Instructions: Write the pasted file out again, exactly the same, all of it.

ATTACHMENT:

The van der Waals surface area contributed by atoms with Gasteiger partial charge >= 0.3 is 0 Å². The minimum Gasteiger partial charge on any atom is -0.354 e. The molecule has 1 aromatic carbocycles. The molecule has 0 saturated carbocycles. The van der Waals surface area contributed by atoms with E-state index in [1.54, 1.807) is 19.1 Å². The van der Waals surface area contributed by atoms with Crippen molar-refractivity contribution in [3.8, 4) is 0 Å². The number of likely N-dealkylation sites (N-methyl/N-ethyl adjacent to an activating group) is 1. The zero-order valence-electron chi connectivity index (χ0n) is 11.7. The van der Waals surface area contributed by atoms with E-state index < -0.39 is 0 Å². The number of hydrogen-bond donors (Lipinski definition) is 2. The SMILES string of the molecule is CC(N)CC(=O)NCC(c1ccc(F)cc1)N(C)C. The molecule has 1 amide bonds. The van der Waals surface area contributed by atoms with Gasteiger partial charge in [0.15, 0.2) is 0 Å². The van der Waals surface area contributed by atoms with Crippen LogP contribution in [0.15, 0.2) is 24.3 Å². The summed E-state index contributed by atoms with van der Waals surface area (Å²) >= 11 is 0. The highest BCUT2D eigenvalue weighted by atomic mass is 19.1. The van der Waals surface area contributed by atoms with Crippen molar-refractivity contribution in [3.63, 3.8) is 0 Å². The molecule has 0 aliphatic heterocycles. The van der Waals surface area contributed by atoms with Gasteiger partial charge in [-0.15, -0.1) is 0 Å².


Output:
The van der Waals surface area contributed by atoms with Gasteiger partial charge >= 0.3 is 0 Å². The minimum Gasteiger partial charge on any atom is -0.354 e. The molecule has 1 aromatic carbocycles. The molecule has 0 saturated carbocycles. The van der Waals surface area contributed by atoms with E-state index in [1.54, 1.807) is 19.1 Å². The van der Waals surface area contributed by atoms with Crippen molar-refractivity contribution in [3.8, 4) is 0 Å². The number of likely N-dealkylation sites (N-methyl/N-ethyl adjacent to an activating group) is 1. The zero-order valence-electron chi connectivity index (χ0n) is 11.7. The van der Waals surface area contributed by atoms with E-state index < -0.39 is 0 Å². The number of hydrogen-bond donors (Lipinski definition) is 2. The SMILES string of the molecule is CC(N)CC(=O)NCC(c1ccc(F)cc1)N(C)C. The molecule has 1 amide bonds. The van der Waals surface area contributed by atoms with Gasteiger partial charge in [0.15, 0.2) is 0 Å². The van der Waals surface area contributed by atoms with Crippen LogP contribution in [0.15, 0.2) is 24.3 Å². The summed E-state index contributed by atoms with van der Waals surface area (Å²) >= 11 is 0. The highest BCUT2D eigenvalue weighted by atomic mass is 19.1. The van der Waals surface area contributed by atoms with Crippen molar-refractivity contribution in [3.63, 3.8) is 0 Å². The molecule has 0 aliphatic heterocycles. The van der Waals surface area contributed by atoms with Gasteiger partial charge in [-0.15, -0.1) is 0 Å².